Many trees bear fruit and nuts at this time of year and these help to feed wildlife so it’s a good idea to delay hedge cutting and pruning for the time being.

 Blackberries for wildlife Sheila Sims

…food for wildlife
Sheila Sims

 Toadflax Sheila Sims

Sheila Sims

Autumn flowers are providing nectar for bees and other insects and one that will often still be in flower until well into November, along roadsides and on waste ground, is Toadflax. This pretty snapdragon-like plant acquired its name because the wide mouth reminded people of a toad and early in the season it looks very similar to flax; the orange and yellow blooms give it its other name, ‘butter and eggs’. The flowers remain tightly closed until a heavy bee, attracted by the orange colour, lands on the bottom lip and its weight forces open the flower allowing the nectar to be harvested. Only those insects with long tongues will be able to reach this as the source is right at the back of the flower. The plant had many medicinal uses in the past including as a powerful purgative and diuretic, so don’t be tempted to eat the ‘butter and eggs’ while on your autumn walk!

 Barn owl Nicki Dixon

Barn owl
Nicki Dixon

Barn owls didn’t have a very good year in 2015 with a significant reduction in breeding pairs. The population of small mammals fluctuates year by year and voles, which form a great part of the Barn owl’s diet, were rather thin on the ground (literally) last year. Let’s hope the records for 2016 show better results for this beautiful hunter. We have a regular visitor to an old barn that we had renovated. We provided an owl hole so that he or she – it’s difficult to tell the difference when they’re flying – could come and go easily and, except for the odd squirrel, the owl is the only resident; the floor is littered with pellets which contain the indigestible parts of the prey. We did put up a nest box but, as far as we know it has not been used yet. (Maybe by the squirrel)?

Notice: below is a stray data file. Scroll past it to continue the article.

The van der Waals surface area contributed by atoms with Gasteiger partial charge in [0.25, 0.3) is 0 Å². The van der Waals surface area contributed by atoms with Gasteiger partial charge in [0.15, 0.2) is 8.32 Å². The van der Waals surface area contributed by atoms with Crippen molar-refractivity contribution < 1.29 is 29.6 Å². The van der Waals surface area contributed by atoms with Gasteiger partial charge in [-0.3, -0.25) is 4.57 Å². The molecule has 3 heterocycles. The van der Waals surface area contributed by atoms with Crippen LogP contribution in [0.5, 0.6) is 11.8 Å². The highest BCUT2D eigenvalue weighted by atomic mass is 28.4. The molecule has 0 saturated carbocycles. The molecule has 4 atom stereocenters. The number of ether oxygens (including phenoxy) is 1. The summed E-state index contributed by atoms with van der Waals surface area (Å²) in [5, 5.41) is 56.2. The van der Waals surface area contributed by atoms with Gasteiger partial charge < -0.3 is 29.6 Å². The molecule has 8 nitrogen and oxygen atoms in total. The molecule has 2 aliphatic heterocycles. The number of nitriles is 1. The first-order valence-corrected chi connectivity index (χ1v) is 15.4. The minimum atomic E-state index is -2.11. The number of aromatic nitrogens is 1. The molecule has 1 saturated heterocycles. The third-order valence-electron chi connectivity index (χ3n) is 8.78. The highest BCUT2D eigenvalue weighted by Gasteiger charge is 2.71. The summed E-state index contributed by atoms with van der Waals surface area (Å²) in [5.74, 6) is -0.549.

...his personal door Sheila Sims

…his personal door
Sheila Sims

The lack of prey will also have affected Tawny owls which will be calling at this time of year to establish territories, driving away youngsters which would threaten their food supply.

 Young Tawny owl Mike Sims

Young Tawny owl
Mike Sims

 Marginal wing cell From a photo by Joan Dixon

Marginal wing cell
from a photo by
Joan Dixon

Several of you have emailed me about last month’s piece, with particular interest in keeping bees. Our friend Helen, who owns those in our meadow, is an expert and there certainly seems to be quite a lot to learn. There are courses available and if you go to or British Beekeepers Association,  024 7669 6679, they will point you in the right direction. Let me know how you get on if you decide to attend a course. Carol, from Holt, also asked me how to be sure that what she is looking at is a Honey bee and not another kind. There are many different kinds of bees and bumble bees are easy to recognise by their fat, furry bodies. The honey bee is one of the smaller bees and if you look at the enlargement of part of Joan’s photo of the worker you’ll notice that her wings are divided by veins into cells and the one on the edge, called the marginal cell, is long and reaches nearly to the wing tip. This conclusively identifies her as a Honey bee and you should be able to see this when she settles to gather nectar and pollen.

Thank you all for your interest.


Activities to join in this month include:

  • Volunteering at Bretts Wood.
  • Bird migration & wildlife on the Attenborough Way – Cley. or 01603 625540.


©  Sheila Sims 2016.   Email: